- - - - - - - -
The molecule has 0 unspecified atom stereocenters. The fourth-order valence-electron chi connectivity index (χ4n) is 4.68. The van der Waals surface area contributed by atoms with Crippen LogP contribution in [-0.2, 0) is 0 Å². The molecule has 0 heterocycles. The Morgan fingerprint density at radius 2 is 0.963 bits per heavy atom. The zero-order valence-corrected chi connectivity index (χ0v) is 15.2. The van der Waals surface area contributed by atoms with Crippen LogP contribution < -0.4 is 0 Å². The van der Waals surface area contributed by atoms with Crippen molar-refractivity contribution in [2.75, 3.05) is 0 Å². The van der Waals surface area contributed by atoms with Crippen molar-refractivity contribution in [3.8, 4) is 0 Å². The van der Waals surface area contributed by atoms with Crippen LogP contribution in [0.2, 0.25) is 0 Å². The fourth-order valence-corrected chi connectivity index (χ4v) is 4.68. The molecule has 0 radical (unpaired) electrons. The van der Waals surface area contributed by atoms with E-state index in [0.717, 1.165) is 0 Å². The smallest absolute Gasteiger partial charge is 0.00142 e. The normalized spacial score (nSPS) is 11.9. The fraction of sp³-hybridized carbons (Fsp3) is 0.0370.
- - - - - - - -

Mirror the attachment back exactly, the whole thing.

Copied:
The molecule has 0 unspecified atom stereocenters. The fourth-order valence-electron chi connectivity index (χ4n) is 4.68. The van der Waals surface area contributed by atoms with Crippen LogP contribution in [-0.2, 0) is 0 Å². The molecule has 0 heterocycles. The Morgan fingerprint density at radius 2 is 0.963 bits per heavy atom. The zero-order valence-corrected chi connectivity index (χ0v) is 15.2. The van der Waals surface area contributed by atoms with Crippen LogP contribution < -0.4 is 0 Å². The van der Waals surface area contributed by atoms with Crippen molar-refractivity contribution in [2.75, 3.05) is 0 Å². The van der Waals surface area contributed by atoms with Crippen molar-refractivity contribution in [3.8, 4) is 0 Å². The van der Waals surface area contributed by atoms with Crippen LogP contribution in [0.2, 0.25) is 0 Å². The fourth-order valence-corrected chi connectivity index (χ4v) is 4.68. The molecule has 0 radical (unpaired) electrons. The van der Waals surface area contributed by atoms with E-state index in [0.717, 1.165) is 0 Å². The smallest absolute Gasteiger partial charge is 0.00142 e. The normalized spacial score (nSPS) is 11.9. The fraction of sp³-hybridized carbons (Fsp3) is 0.0370.